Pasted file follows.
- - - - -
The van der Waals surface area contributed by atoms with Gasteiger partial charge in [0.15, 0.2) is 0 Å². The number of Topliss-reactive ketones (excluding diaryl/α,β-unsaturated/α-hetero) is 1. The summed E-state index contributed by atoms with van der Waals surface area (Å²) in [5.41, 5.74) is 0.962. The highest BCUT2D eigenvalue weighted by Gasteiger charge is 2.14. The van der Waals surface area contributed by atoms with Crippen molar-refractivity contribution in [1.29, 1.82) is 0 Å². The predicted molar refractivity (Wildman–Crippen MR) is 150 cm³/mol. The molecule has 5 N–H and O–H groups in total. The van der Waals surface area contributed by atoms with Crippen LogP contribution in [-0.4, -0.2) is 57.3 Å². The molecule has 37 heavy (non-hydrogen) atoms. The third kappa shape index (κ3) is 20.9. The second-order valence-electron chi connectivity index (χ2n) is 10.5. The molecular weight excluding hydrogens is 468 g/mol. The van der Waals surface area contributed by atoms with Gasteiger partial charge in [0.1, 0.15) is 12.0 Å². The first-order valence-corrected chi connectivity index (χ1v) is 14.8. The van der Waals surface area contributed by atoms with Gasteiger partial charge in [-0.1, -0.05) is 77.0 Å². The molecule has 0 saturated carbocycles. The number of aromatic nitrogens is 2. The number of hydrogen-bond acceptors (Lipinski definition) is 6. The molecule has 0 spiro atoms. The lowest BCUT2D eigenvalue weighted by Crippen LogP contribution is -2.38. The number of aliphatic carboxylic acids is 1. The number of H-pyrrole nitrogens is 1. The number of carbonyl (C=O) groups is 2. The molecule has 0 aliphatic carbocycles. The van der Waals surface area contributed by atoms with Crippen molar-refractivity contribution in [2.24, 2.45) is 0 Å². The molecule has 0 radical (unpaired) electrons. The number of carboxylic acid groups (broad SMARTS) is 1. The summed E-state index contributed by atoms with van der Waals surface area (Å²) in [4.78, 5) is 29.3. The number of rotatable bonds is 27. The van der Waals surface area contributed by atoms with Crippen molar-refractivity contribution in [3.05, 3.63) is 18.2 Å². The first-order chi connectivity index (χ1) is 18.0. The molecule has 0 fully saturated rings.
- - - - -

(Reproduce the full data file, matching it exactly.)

The van der Waals surface area contributed by atoms with Gasteiger partial charge in [0.15, 0.2) is 0 Å². The number of Topliss-reactive ketones (excluding diaryl/α,β-unsaturated/α-hetero) is 1. The summed E-state index contributed by atoms with van der Waals surface area (Å²) in [5.41, 5.74) is 0.962. The highest BCUT2D eigenvalue weighted by Gasteiger charge is 2.14. The van der Waals surface area contributed by atoms with Crippen molar-refractivity contribution in [1.29, 1.82) is 0 Å². The predicted molar refractivity (Wildman–Crippen MR) is 150 cm³/mol. The molecule has 5 N–H and O–H groups in total. The van der Waals surface area contributed by atoms with Crippen LogP contribution in [-0.4, -0.2) is 57.3 Å². The molecule has 37 heavy (non-hydrogen) atoms. The third kappa shape index (κ3) is 20.9. The second-order valence-electron chi connectivity index (χ2n) is 10.5. The molecular weight excluding hydrogens is 468 g/mol. The van der Waals surface area contributed by atoms with Gasteiger partial charge in [0.1, 0.15) is 12.0 Å². The first-order valence-corrected chi connectivity index (χ1v) is 14.8. The van der Waals surface area contributed by atoms with Gasteiger partial charge in [-0.1, -0.05) is 77.0 Å². The molecule has 0 saturated carbocycles. The number of aromatic nitrogens is 2. The number of hydrogen-bond acceptors (Lipinski definition) is 6. The molecule has 0 spiro atoms. The lowest BCUT2D eigenvalue weighted by Crippen LogP contribution is -2.38. The number of aliphatic carboxylic acids is 1. The number of H-pyrrole nitrogens is 1. The number of carbonyl (C=O) groups is 2. The molecule has 0 aliphatic carbocycles. The van der Waals surface area contributed by atoms with Crippen molar-refractivity contribution in [2.24, 2.45) is 0 Å². The molecule has 0 radical (unpaired) electrons. The number of carboxylic acid groups (broad SMARTS) is 1. The summed E-state index contributed by atoms with van der Waals surface area (Å²) in [4.78, 5) is 29.3. The number of rotatable bonds is 27. The van der Waals surface area contributed by atoms with Crippen molar-refractivity contribution in [3.05, 3.63) is 18.2 Å². The first-order chi connectivity index (χ1) is 18.0. The molecule has 0 fully saturated rings.